Considered among the most popular African American actors of stage and screen from the 1920s through the early 1950s, Laurence Criner enjoyed perhaps the most successful film career of any of Richard Norman’s actors.
He got his industry start as a member of the famed acting troupe The Lafayette Players and played the male lead in two Norman films, as Capt. Billy Stokes in The Flying Ace and Ace Brand in Black Gold.
Sometimes credited as Lawrence, Criner also worked with Oscar Micheaux, widely regarded as the father of black filmmaking, in his 1927 film, The Millionaire. During the late 1930s and early 1940s, he starred in 12 films produced by Million Dollar Productions, Hollywood’s first black studio. Many of his young leading ladies went on to major stardom including Lena Horne in The Duke is Tops, Ruby Dee in What a Guy and Dorothy Dandridge in Four Shall Die.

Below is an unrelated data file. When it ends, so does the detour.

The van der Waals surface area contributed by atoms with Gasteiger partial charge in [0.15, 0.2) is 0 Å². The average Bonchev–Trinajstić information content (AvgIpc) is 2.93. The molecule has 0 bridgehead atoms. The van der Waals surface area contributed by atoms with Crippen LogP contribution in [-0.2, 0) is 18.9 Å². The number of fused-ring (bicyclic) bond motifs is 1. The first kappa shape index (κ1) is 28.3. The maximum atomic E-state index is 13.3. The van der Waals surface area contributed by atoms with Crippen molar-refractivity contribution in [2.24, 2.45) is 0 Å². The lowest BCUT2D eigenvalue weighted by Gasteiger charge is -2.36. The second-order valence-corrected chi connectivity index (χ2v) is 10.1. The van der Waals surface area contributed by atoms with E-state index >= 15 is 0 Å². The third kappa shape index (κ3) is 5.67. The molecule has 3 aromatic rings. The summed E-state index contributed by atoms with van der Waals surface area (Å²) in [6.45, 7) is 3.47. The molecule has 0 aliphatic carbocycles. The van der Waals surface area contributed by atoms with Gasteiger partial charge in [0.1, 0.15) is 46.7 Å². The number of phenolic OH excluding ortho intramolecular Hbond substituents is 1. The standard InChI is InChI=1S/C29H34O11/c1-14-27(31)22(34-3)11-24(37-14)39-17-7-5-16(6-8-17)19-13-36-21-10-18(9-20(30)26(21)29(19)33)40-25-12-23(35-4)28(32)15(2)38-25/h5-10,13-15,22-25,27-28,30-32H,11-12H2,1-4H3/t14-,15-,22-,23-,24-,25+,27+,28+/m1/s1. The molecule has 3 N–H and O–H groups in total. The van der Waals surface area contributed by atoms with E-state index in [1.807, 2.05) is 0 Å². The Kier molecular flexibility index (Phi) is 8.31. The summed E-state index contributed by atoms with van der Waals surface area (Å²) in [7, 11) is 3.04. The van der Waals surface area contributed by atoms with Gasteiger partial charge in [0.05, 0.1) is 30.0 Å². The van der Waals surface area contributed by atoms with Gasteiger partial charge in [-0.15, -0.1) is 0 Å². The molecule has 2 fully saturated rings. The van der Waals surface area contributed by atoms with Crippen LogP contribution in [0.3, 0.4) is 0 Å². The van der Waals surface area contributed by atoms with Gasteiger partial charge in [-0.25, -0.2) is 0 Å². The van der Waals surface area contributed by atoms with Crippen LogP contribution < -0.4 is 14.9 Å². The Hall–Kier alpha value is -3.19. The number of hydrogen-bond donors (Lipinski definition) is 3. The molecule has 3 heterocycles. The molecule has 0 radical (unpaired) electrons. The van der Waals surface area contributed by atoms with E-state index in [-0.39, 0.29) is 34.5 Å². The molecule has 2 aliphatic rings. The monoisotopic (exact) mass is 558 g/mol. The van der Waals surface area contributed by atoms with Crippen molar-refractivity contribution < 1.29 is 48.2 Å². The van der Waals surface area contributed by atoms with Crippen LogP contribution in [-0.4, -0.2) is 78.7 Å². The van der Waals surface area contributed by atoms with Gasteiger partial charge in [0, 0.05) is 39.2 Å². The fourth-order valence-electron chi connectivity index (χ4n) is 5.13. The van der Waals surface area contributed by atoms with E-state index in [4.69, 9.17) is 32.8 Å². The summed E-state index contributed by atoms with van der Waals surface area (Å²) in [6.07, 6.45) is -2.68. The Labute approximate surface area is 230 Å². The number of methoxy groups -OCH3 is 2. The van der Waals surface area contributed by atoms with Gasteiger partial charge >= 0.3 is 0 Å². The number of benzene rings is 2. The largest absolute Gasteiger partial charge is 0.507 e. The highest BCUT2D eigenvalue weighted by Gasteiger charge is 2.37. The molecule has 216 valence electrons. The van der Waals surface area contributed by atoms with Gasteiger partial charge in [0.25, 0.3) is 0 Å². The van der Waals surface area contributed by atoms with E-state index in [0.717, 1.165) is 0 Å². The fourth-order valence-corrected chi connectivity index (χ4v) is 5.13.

Among Criner’s most memorable on-screen performances was his last – as the minister who encourages a young Jackie Robinson to accept the offer to be the first African American to play in major league baseball in 1950s The Jackie Robinson Story. But perhaps his most inspiring and enduringly important role was his first. His portrayal of a military pilot in The Flying Ace would be the first time that audiences saw a man of color in such a role. Though Criner did serve in World War I, it wasn’t until World War II that African Americans would serve as war pilots. And historians confirm that among those first black war pilots, the Tuskegee Airmen, were men who had been inspired by seeing The Flying Ace in theaters as young boys. Criner also served in the Navy in World War II. He died in 1965 in Los Angeles.